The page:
Shehu of Borno, Deputy Governor escape bomb explosion

The Shehu of Borno, Alhaji Abubakar Ibn Umar Garba El-Kanemi and the Deputy Governor of the State, Alhaji Zannah Umar Mustapha escaped an attack by a suicide bomber suspected to be a member of the Boko Haram sect.

The incident happened around 2:15pm, immediately after Friday Jumat prayers at the Mosque in front of the Shehu’s palace.

Eye witness account claim a teenager of about 15 years old was noticed walking towards the two dignitaries outside the Shehu’s mosque where they just had the Jumat prayers.

However, the suspicious manner in which the boy was approaching the Shehu and deputy governor, drew the attention of the security men guarding the Shehu who quickly tried to shield him.

The bomb went off in the process, killing at least 10 other people in the vicinity, wounding two of the soldiers according to eye witness.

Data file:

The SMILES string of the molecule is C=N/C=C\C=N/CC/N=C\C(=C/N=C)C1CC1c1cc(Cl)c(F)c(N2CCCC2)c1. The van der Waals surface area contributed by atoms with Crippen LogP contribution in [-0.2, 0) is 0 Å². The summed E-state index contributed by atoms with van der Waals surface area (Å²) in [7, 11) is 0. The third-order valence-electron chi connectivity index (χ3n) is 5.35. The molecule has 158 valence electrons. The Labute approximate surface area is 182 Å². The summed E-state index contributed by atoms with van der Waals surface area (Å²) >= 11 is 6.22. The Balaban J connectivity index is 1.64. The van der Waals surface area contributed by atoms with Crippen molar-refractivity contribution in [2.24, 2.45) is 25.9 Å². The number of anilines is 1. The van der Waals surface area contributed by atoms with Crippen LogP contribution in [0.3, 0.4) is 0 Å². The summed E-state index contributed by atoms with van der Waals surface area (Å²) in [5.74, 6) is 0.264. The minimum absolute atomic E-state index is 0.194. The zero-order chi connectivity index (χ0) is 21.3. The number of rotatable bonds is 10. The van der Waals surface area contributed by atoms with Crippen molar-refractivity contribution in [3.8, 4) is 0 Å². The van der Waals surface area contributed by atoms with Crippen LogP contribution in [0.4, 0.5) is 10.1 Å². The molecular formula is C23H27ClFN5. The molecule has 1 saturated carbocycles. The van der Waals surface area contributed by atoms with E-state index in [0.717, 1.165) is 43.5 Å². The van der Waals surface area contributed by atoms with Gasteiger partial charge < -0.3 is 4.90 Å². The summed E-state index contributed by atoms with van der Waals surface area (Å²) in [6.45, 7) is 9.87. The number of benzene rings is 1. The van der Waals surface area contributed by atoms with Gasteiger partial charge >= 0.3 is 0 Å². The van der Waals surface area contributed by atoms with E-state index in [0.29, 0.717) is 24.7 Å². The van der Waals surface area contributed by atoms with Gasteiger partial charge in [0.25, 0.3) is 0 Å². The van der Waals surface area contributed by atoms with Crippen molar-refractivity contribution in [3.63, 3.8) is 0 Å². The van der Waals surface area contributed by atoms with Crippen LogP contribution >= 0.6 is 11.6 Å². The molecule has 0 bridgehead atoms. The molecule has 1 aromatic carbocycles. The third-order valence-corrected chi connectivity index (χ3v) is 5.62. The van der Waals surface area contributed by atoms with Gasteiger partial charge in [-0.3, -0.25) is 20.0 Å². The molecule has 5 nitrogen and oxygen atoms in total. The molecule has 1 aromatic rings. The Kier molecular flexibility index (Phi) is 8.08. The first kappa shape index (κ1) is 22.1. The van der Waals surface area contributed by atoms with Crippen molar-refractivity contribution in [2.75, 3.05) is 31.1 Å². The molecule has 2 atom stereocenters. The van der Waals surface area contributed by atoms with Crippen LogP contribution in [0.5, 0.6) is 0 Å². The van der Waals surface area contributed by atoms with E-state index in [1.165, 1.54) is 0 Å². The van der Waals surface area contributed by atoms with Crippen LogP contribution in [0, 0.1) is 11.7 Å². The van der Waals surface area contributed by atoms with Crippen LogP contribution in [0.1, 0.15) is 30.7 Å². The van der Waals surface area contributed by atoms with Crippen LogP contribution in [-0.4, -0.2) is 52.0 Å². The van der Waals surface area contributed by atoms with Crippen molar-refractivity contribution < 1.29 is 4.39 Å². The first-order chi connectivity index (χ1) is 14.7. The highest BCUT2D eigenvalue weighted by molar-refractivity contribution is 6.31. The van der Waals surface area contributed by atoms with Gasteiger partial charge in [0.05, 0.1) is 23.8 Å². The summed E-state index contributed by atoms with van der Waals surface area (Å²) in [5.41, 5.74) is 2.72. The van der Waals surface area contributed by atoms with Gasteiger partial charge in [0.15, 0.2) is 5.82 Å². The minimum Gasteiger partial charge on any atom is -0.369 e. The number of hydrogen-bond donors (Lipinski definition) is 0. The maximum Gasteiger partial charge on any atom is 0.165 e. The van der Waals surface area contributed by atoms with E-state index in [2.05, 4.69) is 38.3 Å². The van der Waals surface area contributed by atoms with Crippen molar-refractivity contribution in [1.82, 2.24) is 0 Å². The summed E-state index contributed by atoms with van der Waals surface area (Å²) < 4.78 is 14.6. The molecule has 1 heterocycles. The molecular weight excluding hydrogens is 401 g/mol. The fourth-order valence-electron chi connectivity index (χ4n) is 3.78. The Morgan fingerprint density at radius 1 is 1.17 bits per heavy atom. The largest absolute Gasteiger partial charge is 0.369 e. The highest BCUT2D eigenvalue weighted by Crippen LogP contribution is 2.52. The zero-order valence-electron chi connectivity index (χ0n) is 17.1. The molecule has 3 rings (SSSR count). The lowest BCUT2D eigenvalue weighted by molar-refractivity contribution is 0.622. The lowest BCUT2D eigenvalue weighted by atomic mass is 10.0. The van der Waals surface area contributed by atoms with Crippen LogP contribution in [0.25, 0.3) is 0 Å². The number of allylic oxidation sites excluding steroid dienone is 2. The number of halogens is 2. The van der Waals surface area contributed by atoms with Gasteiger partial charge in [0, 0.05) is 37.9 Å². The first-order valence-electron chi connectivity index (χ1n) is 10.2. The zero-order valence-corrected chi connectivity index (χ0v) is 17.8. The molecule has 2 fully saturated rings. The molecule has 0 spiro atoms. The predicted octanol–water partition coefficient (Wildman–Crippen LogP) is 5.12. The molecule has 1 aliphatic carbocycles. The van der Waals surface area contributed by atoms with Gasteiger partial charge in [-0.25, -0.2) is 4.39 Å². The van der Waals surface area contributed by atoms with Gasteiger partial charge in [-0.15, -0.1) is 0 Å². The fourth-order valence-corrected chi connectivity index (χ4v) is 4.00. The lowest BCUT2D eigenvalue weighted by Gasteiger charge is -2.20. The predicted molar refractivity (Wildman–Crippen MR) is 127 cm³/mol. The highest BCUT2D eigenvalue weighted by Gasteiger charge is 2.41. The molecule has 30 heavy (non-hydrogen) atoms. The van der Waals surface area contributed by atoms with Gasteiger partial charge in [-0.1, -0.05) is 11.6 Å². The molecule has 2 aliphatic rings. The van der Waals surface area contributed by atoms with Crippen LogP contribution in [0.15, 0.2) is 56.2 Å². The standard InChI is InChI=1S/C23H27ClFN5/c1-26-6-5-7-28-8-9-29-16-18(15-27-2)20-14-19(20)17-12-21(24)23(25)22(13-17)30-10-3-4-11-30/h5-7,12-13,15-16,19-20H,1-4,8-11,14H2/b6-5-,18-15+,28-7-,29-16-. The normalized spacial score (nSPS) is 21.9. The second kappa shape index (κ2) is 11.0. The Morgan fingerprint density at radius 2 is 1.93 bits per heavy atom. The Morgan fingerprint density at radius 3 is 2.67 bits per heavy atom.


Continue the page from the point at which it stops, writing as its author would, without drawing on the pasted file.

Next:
Men of the Joint Task Force (JTF) and other security operatives immediately rushed the traditional ruler and the deputy governor to the Government House while the mosque and the palace were condoned off by soldiers and policemen to prevent further attacks.

Spokesman for the Joint Task Force, Lieutenant Col. Sagir Musa confirmed to Channels Television correspondent, Jonathan Gopep that five People were killed in the attack.

The area around the Shehu’s palace has been cordoned off and more soldiers have been deployed to the scene.

Funmi Iyanda to climb Africa’s highest mountain

Television personality, Ms. Funmi Iyanda is set to join climbers from 32 African countries as they scale the continent’s highest mountain, Mount Kilimanjaro on 5 March, in a bid to raise awareness on ending the violence against women in Africa.

The steep climb is organised by the Africa UNiTE campaign group. Iyanda and some other notable Africans – South African rock group the Parlotones, South African actress Rosie Motene, human rights lawyer Ann Njogu, Congolese singer Barbara Kanam and more – are expected to make the three day climb.

Reports say the group will brave low temperatures, endure camping outdoors and nights in sleeping bags before they get to the peak on 8 March, which falls on International Women’s Day.

They will then return on the fourth day.

UNiTE hopes the climb will not only raise global awareness in its campaign against women’s abuse, but also hopes to get African nations to commit to ending violence against women and girls by 2015.